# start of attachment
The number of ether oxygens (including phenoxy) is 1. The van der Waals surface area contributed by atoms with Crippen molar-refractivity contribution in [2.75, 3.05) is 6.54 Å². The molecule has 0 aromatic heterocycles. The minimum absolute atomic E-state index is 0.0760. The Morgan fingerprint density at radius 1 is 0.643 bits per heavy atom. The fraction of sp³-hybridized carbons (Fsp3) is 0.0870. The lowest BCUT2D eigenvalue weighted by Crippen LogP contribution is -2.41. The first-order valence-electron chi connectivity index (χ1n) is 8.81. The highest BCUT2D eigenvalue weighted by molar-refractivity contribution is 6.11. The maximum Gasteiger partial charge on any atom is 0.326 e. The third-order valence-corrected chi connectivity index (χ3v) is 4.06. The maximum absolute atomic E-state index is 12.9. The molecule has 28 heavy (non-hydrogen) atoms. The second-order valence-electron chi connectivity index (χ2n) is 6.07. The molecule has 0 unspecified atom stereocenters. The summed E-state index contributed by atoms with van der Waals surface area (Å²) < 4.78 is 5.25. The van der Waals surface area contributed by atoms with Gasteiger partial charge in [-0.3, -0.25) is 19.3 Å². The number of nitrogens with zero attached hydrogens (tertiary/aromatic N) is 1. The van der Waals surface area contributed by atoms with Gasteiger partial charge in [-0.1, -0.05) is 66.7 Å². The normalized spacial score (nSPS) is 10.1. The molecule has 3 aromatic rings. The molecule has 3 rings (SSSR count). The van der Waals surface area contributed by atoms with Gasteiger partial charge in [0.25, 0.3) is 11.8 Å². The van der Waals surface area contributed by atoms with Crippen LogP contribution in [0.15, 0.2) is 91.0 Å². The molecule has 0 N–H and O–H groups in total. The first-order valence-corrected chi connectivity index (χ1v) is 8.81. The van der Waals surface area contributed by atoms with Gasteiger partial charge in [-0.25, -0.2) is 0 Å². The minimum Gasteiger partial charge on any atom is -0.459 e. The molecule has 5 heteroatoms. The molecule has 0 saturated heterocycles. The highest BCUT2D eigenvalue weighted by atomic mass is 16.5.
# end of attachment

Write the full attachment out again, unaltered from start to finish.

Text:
The number of ether oxygens (including phenoxy) is 1. The van der Waals surface area contributed by atoms with Crippen molar-refractivity contribution in [2.75, 3.05) is 6.54 Å². The molecule has 0 aromatic heterocycles. The minimum absolute atomic E-state index is 0.0760. The Morgan fingerprint density at radius 1 is 0.643 bits per heavy atom. The fraction of sp³-hybridized carbons (Fsp3) is 0.0870. The lowest BCUT2D eigenvalue weighted by Crippen LogP contribution is -2.41. The first-order valence-electron chi connectivity index (χ1n) is 8.81. The highest BCUT2D eigenvalue weighted by molar-refractivity contribution is 6.11. The maximum Gasteiger partial charge on any atom is 0.326 e. The third-order valence-corrected chi connectivity index (χ3v) is 4.06. The maximum absolute atomic E-state index is 12.9. The molecule has 28 heavy (non-hydrogen) atoms. The second-order valence-electron chi connectivity index (χ2n) is 6.07. The molecule has 0 unspecified atom stereocenters. The summed E-state index contributed by atoms with van der Waals surface area (Å²) < 4.78 is 5.25. The van der Waals surface area contributed by atoms with Gasteiger partial charge in [-0.3, -0.25) is 19.3 Å². The number of nitrogens with zero attached hydrogens (tertiary/aromatic N) is 1. The van der Waals surface area contributed by atoms with Gasteiger partial charge in [-0.1, -0.05) is 66.7 Å². The normalized spacial score (nSPS) is 10.1. The molecule has 3 aromatic rings. The molecule has 3 rings (SSSR count). The van der Waals surface area contributed by atoms with Gasteiger partial charge in [0.25, 0.3) is 11.8 Å². The van der Waals surface area contributed by atoms with Crippen LogP contribution in [0.15, 0.2) is 91.0 Å². The molecule has 0 N–H and O–H groups in total. The first-order valence-corrected chi connectivity index (χ1v) is 8.81. The van der Waals surface area contributed by atoms with Gasteiger partial charge in [-0.25, -0.2) is 0 Å². The minimum Gasteiger partial charge on any atom is -0.459 e. The molecule has 5 heteroatoms. The molecule has 0 saturated heterocycles. The highest BCUT2D eigenvalue weighted by atomic mass is 16.5.